1943 was fraught with momentous events of weighty symbolic import. However, the year is perhaps best symbolized for Churchill by a comparatively obscure event – the restoration and unveiling of his portrait at the National Liberal Club in July 1943, nearly thirty years after it was painted. Churchill’s image, painted while he was still First Lord of the Admiralty during the First World War, had been removed and “banished to the cellars” during various periods of political disfavor for Churchill. When he became Prime Minister in May 1940, his portrait was briefly restored to prominent display - only to be removed again when it was damaged by German bombs during the Blitz. When the portrait was finally repaired and re-hung, Churchill remarked that he and his portrait had both “suffered alike the vicissitudes of time and the violence of the enemy.” (Derby Daily Telegraph, 23 July 1943) Both suffered and persevered, which was an apt appraisal of 1943.

1942 had been a low point of the war, full of setbacks and disappointments across the globe for the British. But by the end of 1942, Churchill was able to sum up the state of the war and set expectations thus: “Now this is not the end. It is not even the beginning of the end. But it is, perhaps, the end of the beginning.” (Speech of 10 November 1942).

In January 1943 Churchill conferred with Roosevelt at Casablanca and, shortly thereafter, saw the Germans surrender at Stalingrad. By May Churchill was able to declare “One continent redeemed!” with Allied victory in North Africa. The Allies began the liberation of Europe with the invasion of Sicily and the Italian peninsula and, late in the year, Churchill met with Roosevelt and Stalin at Tehran.

In May of 1943, Churchill told the U.S. Congress "I do not intend to be responsible for any suggestion that the war is won or will soon be over." Indeed, Churchill invoked the grim memory of the prolonged outcome of the U.S. Civil War to dramatize his point. "No one after Gettysburg doubted which way the dread balance of war would incline. Yet far more blood was shed after the Union victory at Gettysburg than in all the fighting which went before." So it would be for the Allies. Yet even so, Britain’s fight was evolving into one for victory rather than survival. And despite the battles and bloodshed that still lay ahead, 1943 saw Churchill begin to experience some of the problems attendant to success, including divisions among the allies, about both the conduct of the war and the nature of postwar settlement.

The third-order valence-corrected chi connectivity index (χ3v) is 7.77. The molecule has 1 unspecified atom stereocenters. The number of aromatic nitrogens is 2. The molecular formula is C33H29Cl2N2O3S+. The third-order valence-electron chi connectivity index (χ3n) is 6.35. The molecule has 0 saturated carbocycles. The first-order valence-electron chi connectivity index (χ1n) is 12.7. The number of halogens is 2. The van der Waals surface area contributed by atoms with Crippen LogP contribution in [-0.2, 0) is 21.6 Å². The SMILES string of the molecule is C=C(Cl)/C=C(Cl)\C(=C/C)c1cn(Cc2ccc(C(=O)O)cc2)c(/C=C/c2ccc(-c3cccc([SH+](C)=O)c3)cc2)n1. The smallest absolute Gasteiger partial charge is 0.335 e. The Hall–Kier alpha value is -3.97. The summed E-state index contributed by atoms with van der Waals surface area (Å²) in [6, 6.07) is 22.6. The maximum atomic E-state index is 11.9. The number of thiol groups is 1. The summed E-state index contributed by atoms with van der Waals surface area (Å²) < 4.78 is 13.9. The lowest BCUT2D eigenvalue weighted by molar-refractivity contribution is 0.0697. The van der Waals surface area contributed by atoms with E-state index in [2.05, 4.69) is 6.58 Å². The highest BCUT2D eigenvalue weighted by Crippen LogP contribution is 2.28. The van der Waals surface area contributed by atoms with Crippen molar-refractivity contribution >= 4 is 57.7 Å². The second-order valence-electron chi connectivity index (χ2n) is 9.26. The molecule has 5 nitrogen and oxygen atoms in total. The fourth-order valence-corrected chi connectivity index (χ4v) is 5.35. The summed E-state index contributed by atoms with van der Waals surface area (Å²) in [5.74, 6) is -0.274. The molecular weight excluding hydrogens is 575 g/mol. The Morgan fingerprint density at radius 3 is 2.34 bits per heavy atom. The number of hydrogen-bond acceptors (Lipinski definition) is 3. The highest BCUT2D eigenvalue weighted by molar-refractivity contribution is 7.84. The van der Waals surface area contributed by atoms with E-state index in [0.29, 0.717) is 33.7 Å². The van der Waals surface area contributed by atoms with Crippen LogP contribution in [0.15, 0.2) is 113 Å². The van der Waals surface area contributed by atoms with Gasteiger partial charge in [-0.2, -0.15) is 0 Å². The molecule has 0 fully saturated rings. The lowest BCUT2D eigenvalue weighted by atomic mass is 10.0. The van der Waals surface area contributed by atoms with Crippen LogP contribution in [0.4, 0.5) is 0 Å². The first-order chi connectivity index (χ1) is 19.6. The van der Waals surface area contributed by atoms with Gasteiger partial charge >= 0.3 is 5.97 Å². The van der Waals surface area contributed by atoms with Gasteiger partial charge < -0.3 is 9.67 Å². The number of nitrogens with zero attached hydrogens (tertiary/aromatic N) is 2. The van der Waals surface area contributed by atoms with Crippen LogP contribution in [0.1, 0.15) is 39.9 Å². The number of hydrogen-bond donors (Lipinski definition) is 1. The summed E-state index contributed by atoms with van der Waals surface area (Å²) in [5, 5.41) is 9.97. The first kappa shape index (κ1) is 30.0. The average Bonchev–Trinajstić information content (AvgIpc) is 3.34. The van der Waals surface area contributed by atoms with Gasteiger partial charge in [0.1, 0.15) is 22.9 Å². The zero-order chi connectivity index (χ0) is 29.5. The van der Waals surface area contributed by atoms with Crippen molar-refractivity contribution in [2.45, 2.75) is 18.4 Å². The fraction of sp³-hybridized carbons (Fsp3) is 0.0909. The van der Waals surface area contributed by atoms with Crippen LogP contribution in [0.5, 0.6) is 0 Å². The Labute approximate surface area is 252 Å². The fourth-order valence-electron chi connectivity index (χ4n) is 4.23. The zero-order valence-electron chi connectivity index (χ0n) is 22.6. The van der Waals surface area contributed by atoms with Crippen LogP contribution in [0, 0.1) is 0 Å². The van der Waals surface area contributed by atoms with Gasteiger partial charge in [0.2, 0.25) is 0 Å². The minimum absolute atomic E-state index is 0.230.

The work

In 1943, the origins and trajectory of Churchill’s newly restored portrait in the National Liberal Club made a good story, but the origins and trajectory of the man himself were – and remain - even more compelling. And there has never been a better telling than Churchill’s own words.

My Early Life covers the years from Churchill’s birth in 1874 to his first few years in Parliament. One can hardly ask for more adventurous content. These momentous and formative years for Churchill included his time as an itinerant war correspondent and cavalry officer in theaters ranging from Cuba, to northwest India, to sub-Saharan and southern Africa. Churchill also recounts his capture and escape during the Boer War, which made him a celebrity and helped launch his political career.

Herein Churchill says:
"Twenty to twenty-five! These are the years!
Don't be content with things as they are.
'The earth is yours and the fulness thereof'.
Enter upon your inheritance, accept your responsibilities....
Don't take No for an answer. Never submit to failure...
You will make all kinds of mistakes; but as long as you are generous and true,
and also fierce, you cannot hurt the world or even seriously distress her.
She was made to be wooed and won by youth." (p.60)

By the end of his own twenty-fifth year, Churchill had been one of the world’s highest paid war correspondents, published his first five books, made his first lecture tour of North America, braved and breasted both battlefields and the hustings, and been elected to Parliament, where he would take his first seat only weeks after the end of Queen Victoria’s reign.

My Early Life remains one of the most popular and widely read of all Churchill's books. An original 1930 review likened it to a "beaker of Champagne." That effervescent charm endures; a more recent writer called it "a racy, humorous, self-deprecating classic of autobiography." To be sure, Churchill takes some liberties with facts and perhaps unduly lightens or over-simplifies certain events. Nonetheless, the factual experiences of Churchill’s early life compete with any fiction, and any liberties taken are forgivable, in keeping with the wit, pace, and engaging style that characterizes the book.

Reference: Cohen A91.6.a, Woods/ICS A37(d.1), Langworth p.139. Item #006704

Price: $10,500.00